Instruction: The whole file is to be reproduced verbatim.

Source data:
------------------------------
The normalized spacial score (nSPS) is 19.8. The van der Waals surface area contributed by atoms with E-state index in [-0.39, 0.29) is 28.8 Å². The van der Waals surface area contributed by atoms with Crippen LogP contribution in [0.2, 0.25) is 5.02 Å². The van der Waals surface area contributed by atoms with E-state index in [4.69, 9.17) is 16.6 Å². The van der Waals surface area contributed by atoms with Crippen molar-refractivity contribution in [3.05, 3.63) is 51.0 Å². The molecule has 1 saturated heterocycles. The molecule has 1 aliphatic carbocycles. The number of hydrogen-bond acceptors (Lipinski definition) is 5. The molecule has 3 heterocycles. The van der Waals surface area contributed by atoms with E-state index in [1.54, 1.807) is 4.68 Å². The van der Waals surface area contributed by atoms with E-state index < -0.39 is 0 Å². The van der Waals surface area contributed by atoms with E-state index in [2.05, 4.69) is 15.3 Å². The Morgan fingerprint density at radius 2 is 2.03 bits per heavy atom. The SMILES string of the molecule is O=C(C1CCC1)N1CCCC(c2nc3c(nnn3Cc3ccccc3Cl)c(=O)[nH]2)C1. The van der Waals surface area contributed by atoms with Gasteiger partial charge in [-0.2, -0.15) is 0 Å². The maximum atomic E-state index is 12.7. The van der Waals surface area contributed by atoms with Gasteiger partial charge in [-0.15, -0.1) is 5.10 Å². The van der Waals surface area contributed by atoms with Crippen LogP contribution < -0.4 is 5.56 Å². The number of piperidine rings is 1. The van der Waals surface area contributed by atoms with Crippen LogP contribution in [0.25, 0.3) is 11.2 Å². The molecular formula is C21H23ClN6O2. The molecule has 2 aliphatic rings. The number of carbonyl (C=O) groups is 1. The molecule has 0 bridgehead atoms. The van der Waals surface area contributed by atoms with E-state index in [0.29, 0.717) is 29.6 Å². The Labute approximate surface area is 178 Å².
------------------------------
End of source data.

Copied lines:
The normalized spacial score (nSPS) is 19.8. The van der Waals surface area contributed by atoms with E-state index in [-0.39, 0.29) is 28.8 Å². The van der Waals surface area contributed by atoms with Crippen LogP contribution in [0.2, 0.25) is 5.02 Å². The van der Waals surface area contributed by atoms with E-state index in [4.69, 9.17) is 16.6 Å². The van der Waals surface area contributed by atoms with Crippen molar-refractivity contribution in [3.05, 3.63) is 51.0 Å². The molecule has 1 saturated heterocycles. The molecule has 1 aliphatic carbocycles. The number of hydrogen-bond acceptors (Lipinski definition) is 5. The molecule has 3 heterocycles. The van der Waals surface area contributed by atoms with E-state index in [1.54, 1.807) is 4.68 Å². The van der Waals surface area contributed by atoms with E-state index < -0.39 is 0 Å². The van der Waals surface area contributed by atoms with E-state index in [2.05, 4.69) is 15.3 Å². The Morgan fingerprint density at radius 2 is 2.03 bits per heavy atom. The SMILES string of the molecule is O=C(C1CCC1)N1CCCC(c2nc3c(nnn3Cc3ccccc3Cl)c(=O)[nH]2)C1. The van der Waals surface area contributed by atoms with Gasteiger partial charge in [-0.2, -0.15) is 0 Å². The maximum atomic E-state index is 12.7. The van der Waals surface area contributed by atoms with Gasteiger partial charge in [-0.15, -0.1) is 5.10 Å². The van der Waals surface area contributed by atoms with Crippen LogP contribution < -0.4 is 5.56 Å². The number of piperidine rings is 1. The van der Waals surface area contributed by atoms with Crippen LogP contribution in [0.25, 0.3) is 11.2 Å². The molecular formula is C21H23ClN6O2. The molecule has 2 aliphatic rings. The number of carbonyl (C=O) groups is 1. The molecule has 0 bridgehead atoms. The van der Waals surface area contributed by atoms with E-state index in [0.29, 0.717) is 29.6 Å². The Labute approximate surface area is 178 Å².